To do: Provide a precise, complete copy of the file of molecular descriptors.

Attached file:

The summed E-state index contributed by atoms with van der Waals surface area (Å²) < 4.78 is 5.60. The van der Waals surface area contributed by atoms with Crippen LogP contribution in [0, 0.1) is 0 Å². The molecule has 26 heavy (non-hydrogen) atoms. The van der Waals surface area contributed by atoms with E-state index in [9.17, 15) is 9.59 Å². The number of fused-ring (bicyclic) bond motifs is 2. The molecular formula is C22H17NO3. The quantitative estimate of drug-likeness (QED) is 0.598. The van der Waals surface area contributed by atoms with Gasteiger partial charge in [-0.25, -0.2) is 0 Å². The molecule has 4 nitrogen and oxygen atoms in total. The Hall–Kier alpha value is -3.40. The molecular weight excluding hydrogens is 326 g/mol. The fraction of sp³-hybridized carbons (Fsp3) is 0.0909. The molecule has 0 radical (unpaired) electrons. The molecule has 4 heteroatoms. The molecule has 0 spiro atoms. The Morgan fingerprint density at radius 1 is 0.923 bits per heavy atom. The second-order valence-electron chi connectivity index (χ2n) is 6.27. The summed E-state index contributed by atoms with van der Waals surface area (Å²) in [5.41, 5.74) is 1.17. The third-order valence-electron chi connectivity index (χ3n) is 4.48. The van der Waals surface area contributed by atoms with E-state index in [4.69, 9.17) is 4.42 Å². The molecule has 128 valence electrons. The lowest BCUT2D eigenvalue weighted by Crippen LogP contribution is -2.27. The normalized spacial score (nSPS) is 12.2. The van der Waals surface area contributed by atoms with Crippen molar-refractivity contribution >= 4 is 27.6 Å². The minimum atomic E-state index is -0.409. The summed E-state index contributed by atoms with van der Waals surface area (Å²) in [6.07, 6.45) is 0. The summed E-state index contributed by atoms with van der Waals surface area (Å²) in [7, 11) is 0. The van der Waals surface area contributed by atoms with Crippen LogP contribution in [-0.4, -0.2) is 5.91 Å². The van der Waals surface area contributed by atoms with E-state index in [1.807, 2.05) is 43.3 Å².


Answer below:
The summed E-state index contributed by atoms with van der Waals surface area (Å²) < 4.78 is 5.60. The van der Waals surface area contributed by atoms with Crippen LogP contribution in [0, 0.1) is 0 Å². The molecule has 26 heavy (non-hydrogen) atoms. The van der Waals surface area contributed by atoms with E-state index in [9.17, 15) is 9.59 Å². The number of fused-ring (bicyclic) bond motifs is 2. The molecular formula is C22H17NO3. The quantitative estimate of drug-likeness (QED) is 0.598. The van der Waals surface area contributed by atoms with Gasteiger partial charge in [-0.25, -0.2) is 0 Å². The molecule has 4 nitrogen and oxygen atoms in total. The Hall–Kier alpha value is -3.40. The molecular weight excluding hydrogens is 326 g/mol. The fraction of sp³-hybridized carbons (Fsp3) is 0.0909. The molecule has 0 radical (unpaired) electrons. The molecule has 4 heteroatoms. The molecule has 0 spiro atoms. The Morgan fingerprint density at radius 1 is 0.923 bits per heavy atom. The second-order valence-electron chi connectivity index (χ2n) is 6.27. The summed E-state index contributed by atoms with van der Waals surface area (Å²) in [5.41, 5.74) is 1.17. The third-order valence-electron chi connectivity index (χ3n) is 4.48. The van der Waals surface area contributed by atoms with E-state index in [4.69, 9.17) is 4.42 Å². The molecule has 128 valence electrons. The lowest BCUT2D eigenvalue weighted by Crippen LogP contribution is -2.27. The normalized spacial score (nSPS) is 12.2. The van der Waals surface area contributed by atoms with Crippen molar-refractivity contribution >= 4 is 27.6 Å². The minimum atomic E-state index is -0.409. The summed E-state index contributed by atoms with van der Waals surface area (Å²) in [6.07, 6.45) is 0. The summed E-state index contributed by atoms with van der Waals surface area (Å²) in [7, 11) is 0. The van der Waals surface area contributed by atoms with Crippen LogP contribution in [-0.4, -0.2) is 5.91 Å². The van der Waals surface area contributed by atoms with E-state index in [1.807, 2.05) is 43.3 Å².